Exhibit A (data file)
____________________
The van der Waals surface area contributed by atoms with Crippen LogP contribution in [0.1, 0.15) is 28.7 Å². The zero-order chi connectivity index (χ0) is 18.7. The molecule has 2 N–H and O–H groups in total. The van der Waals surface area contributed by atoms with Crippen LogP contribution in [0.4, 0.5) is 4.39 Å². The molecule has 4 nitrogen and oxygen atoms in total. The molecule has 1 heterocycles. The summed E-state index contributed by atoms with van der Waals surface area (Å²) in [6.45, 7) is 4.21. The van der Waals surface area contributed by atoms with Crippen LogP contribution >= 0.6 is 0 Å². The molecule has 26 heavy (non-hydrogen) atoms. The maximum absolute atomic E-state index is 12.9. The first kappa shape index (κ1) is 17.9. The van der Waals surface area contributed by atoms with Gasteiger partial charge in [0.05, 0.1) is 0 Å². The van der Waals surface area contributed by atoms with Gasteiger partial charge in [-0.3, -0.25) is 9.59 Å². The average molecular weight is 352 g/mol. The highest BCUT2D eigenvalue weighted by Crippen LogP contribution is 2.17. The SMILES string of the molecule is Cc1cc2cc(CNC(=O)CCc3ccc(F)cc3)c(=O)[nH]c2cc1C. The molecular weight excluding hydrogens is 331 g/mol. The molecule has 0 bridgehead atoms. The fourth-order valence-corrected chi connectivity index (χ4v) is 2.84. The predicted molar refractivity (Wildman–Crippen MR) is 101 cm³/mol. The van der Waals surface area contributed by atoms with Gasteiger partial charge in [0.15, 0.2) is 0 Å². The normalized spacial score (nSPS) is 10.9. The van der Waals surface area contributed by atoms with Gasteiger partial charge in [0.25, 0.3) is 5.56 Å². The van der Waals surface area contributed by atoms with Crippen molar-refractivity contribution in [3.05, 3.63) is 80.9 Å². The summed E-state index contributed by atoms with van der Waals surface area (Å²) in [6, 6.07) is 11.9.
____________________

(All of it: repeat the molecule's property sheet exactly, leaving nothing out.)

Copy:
The van der Waals surface area contributed by atoms with Crippen LogP contribution in [0.1, 0.15) is 28.7 Å². The zero-order chi connectivity index (χ0) is 18.7. The molecule has 2 N–H and O–H groups in total. The van der Waals surface area contributed by atoms with Crippen LogP contribution in [0.4, 0.5) is 4.39 Å². The molecule has 4 nitrogen and oxygen atoms in total. The molecule has 1 heterocycles. The summed E-state index contributed by atoms with van der Waals surface area (Å²) in [6.45, 7) is 4.21. The van der Waals surface area contributed by atoms with Crippen LogP contribution >= 0.6 is 0 Å². The molecule has 26 heavy (non-hydrogen) atoms. The maximum absolute atomic E-state index is 12.9. The first kappa shape index (κ1) is 17.9. The van der Waals surface area contributed by atoms with Gasteiger partial charge in [0.05, 0.1) is 0 Å². The van der Waals surface area contributed by atoms with Gasteiger partial charge in [-0.3, -0.25) is 9.59 Å². The average molecular weight is 352 g/mol. The highest BCUT2D eigenvalue weighted by Crippen LogP contribution is 2.17. The SMILES string of the molecule is Cc1cc2cc(CNC(=O)CCc3ccc(F)cc3)c(=O)[nH]c2cc1C. The molecular weight excluding hydrogens is 331 g/mol. The molecule has 0 bridgehead atoms. The fourth-order valence-corrected chi connectivity index (χ4v) is 2.84. The predicted molar refractivity (Wildman–Crippen MR) is 101 cm³/mol. The van der Waals surface area contributed by atoms with Gasteiger partial charge in [0.15, 0.2) is 0 Å². The normalized spacial score (nSPS) is 10.9. The van der Waals surface area contributed by atoms with Gasteiger partial charge in [0.25, 0.3) is 5.56 Å². The van der Waals surface area contributed by atoms with Crippen molar-refractivity contribution in [3.05, 3.63) is 80.9 Å². The summed E-state index contributed by atoms with van der Waals surface area (Å²) in [6, 6.07) is 11.9.